institution his daughter chose. Id. at 1103 (¶27). Specifically, the supreme court stated that
“[the father] is able and should be required to contribute to the college education at an
institution of his daughter’s choice, commensurate with her parents’ station in life.” Id.
Based on the record before this Court, Jeff is more than able to provide his children with
collegiate education “commensurate with [their] parents’ station in life” and, in fact, has
already set up and partially funded college-expense trust funds for the children.
¶19. While Jeff argues that the chancellor failed to make a detailed finding regarding
whether the college-expense support obligation minimizes his child support obligation, the
laws of this State say differently: “payments toward education are seldomused to offset child
support ‘as they do not diminish the child’s need for food, clothing and shelter.’” Weeks v.
Weeks, 29 So. 3d 80, 88 (¶34) (Miss. Ct. App. 2009) (quoting Fancher v. Pell, 831 So. 2d
1137, 1142 (¶23) (Miss. 2002)). There is no guarantee that the children will not live with
April during the summer or at any other time when their respective universities are closed
for the holidays, meaning that April will need to provide food and maintain the home, among
other things.
¶20. Jeff preemptively argues for a modification of his child support obligation before the
children are of the age to go to college. “To obtain a modification in child support payments,
there must be a ‘substantial and material change in the circumstances of one of the interested
parties arising subsequent to the entry of the decree sought to be modified.’” McEwen v.
McEwen, 631 So. 2d 821, 823 (Miss. 1994) (quoting Gillespie v. Gillespie, 594 So. 2d 620,
623 (Miss. 1992)). Jeff earns $71,377.67 per month after taxes and now owns either a half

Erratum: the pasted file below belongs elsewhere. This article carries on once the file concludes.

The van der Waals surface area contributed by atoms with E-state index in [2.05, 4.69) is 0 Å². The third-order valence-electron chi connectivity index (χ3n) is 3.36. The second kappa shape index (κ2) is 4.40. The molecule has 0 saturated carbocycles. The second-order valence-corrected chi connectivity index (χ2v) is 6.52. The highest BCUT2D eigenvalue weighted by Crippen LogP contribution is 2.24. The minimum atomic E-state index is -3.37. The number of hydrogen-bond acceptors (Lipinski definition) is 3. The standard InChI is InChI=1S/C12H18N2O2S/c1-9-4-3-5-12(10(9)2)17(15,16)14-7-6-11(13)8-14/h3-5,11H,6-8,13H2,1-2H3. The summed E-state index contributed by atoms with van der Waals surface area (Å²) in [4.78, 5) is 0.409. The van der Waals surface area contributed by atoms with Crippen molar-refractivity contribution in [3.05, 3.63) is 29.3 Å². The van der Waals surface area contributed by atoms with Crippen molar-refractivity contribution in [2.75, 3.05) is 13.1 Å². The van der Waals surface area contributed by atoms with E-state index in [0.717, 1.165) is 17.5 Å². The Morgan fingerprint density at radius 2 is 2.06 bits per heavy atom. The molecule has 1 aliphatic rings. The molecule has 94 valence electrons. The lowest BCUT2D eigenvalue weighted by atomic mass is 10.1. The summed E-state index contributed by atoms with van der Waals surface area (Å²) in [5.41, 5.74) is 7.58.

or full interest (without a split for the marital estate) in thirteen McDonald’s restaurants, an
apartment complex, a car wash, and an office complex; he is certainly capable of paying
future college expenses without causing a financial hardship. Jeff has also added a new
McDonald’s restaurant to his portfolio since April filed for divorce. The record is silent as
to any material change that Jeff may have suffered at this point or how the payments of
college expenses would be a financial hardship on Jeff, especially considering that the
children had college-expense trust funds established before the divorce. Therefore, the
chancellor did not commit manifest error in obligating Jeff to pay for his children’s college
III. Life Insurance
¶21. At the time of the divorce, the parties had two children. The children’s standard of
living was based on Jeff’s adjusted monthly income of $96,316.66 and adjusted net income
of $71,377.66. The chancellor determined that instead of the twenty percent required by the
guidelines set forth in section 43-19-101(4), the children would receive a lesser amount of
child support of $7,500 per month. To ensure the support obligation, the chancellor ordered
Jeff should purchase and maintain a one million dollar life insurance policy for the benefit
of the two children and their continued support. Jeff claims that the life insurance order was
erroneous, too burdensome, and without a legal foundation. We disagree.
¶22. In cases of divorce, an insurance policy that benefits the children is considered an
issue of child support. Arthur v. Arthur, 691 So. 2d 997, 1001 (Miss. 1997) (citing Brennan
v. Brennan, 638 So. 2d 1320, 1325 (Miss. 1994); Nichols v. Tedder, 547 So. 2d 766, 769
(Miss. 1989)). This Court has held that “[a]n alimony payor may be required to maintain life
insurance in the amount sufficient to satisfy payment of alimony obligations that survive the
payor’s death.” Coggins v. Coggins, 132 So. 3d 636, 644 (¶35) (Miss. Ct. App. 2014)
(internal quotation marks omitted) (quoting Deborah H. Bell, Mississippi Family Law
§ 9.08[4][c], at 274 (1st ed. 2005)). The same can be said for child support obligations. In
fact, ensuring the payment of child support in the event of the payor’s death seems a far more
laudable goal.
¶23. The life insurance policy protects the children and the anticipated support obligation